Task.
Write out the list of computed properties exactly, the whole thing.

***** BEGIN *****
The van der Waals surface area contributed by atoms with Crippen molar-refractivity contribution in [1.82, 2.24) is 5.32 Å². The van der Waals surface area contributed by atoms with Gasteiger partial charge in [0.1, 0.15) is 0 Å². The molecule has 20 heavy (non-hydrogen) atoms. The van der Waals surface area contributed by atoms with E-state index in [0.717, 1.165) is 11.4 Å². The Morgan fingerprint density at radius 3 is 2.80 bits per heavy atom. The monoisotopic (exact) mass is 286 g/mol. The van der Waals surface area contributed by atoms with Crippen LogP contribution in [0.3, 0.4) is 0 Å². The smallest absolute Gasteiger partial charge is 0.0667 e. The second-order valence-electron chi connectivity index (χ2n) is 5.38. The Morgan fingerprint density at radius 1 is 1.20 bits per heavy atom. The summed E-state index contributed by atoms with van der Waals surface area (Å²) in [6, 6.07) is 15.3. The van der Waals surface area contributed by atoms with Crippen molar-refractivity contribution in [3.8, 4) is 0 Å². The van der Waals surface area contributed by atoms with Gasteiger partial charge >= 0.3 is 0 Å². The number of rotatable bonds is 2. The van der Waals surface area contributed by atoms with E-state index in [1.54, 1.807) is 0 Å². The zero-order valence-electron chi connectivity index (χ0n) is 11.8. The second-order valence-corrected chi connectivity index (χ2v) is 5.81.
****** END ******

The van der Waals surface area contributed by atoms with Crippen molar-refractivity contribution in [1.82, 2.24) is 5.32 Å². The van der Waals surface area contributed by atoms with Gasteiger partial charge in [0.1, 0.15) is 0 Å². The molecule has 20 heavy (non-hydrogen) atoms. The van der Waals surface area contributed by atoms with E-state index in [0.717, 1.165) is 11.4 Å². The Morgan fingerprint density at radius 3 is 2.80 bits per heavy atom. The monoisotopic (exact) mass is 286 g/mol. The van der Waals surface area contributed by atoms with Crippen LogP contribution in [0.3, 0.4) is 0 Å². The smallest absolute Gasteiger partial charge is 0.0667 e. The second-order valence-electron chi connectivity index (χ2n) is 5.38. The Morgan fingerprint density at radius 1 is 1.20 bits per heavy atom. The summed E-state index contributed by atoms with van der Waals surface area (Å²) in [6, 6.07) is 15.3. The van der Waals surface area contributed by atoms with Crippen molar-refractivity contribution in [3.8, 4) is 0 Å². The van der Waals surface area contributed by atoms with Gasteiger partial charge >= 0.3 is 0 Å². The number of rotatable bonds is 2. The van der Waals surface area contributed by atoms with E-state index in [1.54, 1.807) is 0 Å². The zero-order valence-electron chi connectivity index (χ0n) is 11.8. The second-order valence-corrected chi connectivity index (χ2v) is 5.81.